Gold has been swept up in the broad market sell-off to fall below $1,500 on Monday, down $200 from its peak early last week.
The precious metal hit a low of $1,456.8, its lowest level since Nov 27, and traded below its 200-day moving average level of $1,497.4 for the first time since Dec 20, 2018 on an intraday basis.
By mid-afternoon in Europe, spot gold was trading at $1,472.3, while stock markets around the world continued to tumble at an alarming pace.
Gold typically performs well during market sell-offs owing to its traditional role as a so-called "safe haven," but it has not been immune to this past week's global stock market plunge as the coronavirus pandemic takes hold.
Analysts are attributing the historic fall over the past week to a "dash for cash" as investors abandon all asset classes in favor of parking their money and cutting losses.
Stephen Gallo, European Head of FX Strategy at BMO Capital Markets, said in a note Monday that the past week has seen a shift in demand towards physical cash, which has benefited the dollar and hit the price of precious metals.
"That dynamic appears to be persisting at the start of this week, and there are few signs of this sort of flow ebbing," he added.
Adrian Ash, head of research at online trading platform BullionVault, told CNBC on Monday that markets were seeing a "dash for cash" and projected further downward price momentum in the short term. He said the usual consumer demand for jewelry remained absent, and many funds and investors were closing out positions and take profits from the metal's surge in recent months.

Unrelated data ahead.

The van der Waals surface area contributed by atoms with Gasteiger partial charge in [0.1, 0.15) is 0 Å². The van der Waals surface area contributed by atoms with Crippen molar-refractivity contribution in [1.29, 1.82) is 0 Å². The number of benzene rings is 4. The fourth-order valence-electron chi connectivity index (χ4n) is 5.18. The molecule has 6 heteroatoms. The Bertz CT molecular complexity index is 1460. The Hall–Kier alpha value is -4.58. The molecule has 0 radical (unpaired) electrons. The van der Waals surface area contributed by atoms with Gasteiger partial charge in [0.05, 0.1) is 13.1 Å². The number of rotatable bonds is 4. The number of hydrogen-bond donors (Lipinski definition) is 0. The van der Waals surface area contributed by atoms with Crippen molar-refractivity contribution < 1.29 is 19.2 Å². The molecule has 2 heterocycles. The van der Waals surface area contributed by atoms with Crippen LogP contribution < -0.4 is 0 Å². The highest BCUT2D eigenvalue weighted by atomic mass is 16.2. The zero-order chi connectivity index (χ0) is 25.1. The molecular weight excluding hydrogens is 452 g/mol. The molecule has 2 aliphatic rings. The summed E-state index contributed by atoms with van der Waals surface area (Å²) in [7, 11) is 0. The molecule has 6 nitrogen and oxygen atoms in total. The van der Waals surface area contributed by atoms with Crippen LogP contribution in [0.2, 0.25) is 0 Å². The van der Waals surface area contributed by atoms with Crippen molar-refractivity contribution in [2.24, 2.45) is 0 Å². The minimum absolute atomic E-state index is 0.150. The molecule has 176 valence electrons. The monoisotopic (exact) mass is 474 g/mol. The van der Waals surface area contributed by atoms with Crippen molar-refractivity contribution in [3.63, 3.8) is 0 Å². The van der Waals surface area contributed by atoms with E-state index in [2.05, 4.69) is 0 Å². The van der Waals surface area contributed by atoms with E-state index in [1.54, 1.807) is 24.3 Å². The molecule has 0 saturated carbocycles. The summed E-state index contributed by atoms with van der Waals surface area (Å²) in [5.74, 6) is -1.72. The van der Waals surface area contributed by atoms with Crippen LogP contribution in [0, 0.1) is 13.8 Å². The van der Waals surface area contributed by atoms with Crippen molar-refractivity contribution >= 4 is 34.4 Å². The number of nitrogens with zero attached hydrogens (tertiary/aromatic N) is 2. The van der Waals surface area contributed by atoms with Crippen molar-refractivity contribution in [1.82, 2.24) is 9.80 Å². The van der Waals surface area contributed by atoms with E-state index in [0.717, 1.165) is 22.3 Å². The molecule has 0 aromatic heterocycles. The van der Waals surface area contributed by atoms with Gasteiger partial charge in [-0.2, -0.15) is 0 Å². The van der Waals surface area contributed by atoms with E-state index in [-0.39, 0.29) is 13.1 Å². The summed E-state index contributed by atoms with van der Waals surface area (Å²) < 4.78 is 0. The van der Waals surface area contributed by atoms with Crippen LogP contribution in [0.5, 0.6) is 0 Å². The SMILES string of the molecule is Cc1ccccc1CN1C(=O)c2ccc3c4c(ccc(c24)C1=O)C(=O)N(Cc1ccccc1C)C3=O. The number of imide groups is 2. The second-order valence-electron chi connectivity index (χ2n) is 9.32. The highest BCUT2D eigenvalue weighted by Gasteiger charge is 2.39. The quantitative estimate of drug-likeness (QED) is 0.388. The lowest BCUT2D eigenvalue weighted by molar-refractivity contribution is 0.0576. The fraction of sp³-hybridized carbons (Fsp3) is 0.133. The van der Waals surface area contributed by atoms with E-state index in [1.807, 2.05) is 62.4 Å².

"In the past, when we've had volatility in pricing, that consumer demand is what has come in and put a floor under pricing. But I would suggest what we're seeing at the moment is much more like what we saw during Lehman Brothers, where you had huge swings in gold prices and you had a lot of really shocked new investors who were moving into gold as a safe haven, who then saw the price swing," Ash said.
However, he highlighted that there remained high demand for gold as a long-term value asset, with BullionVault experiencing the heaviest two-week inflow into gold since the aftermath of U.S. President Donald Trump's election in November 2016.
Volatility in prices meant last week the platform saw the highest-ever Sunday-to-Sunday value of metal changing hands, up more than 300% from the previous 52-week average.
Ash said the trend was similar to during the financial crisis of 2008, when demand was hit in the futures market because people were forced to close out of positions.
"But on the other side, you've got strong and rising, really quite rampant, physical bullion demand coming in the other direction," he added.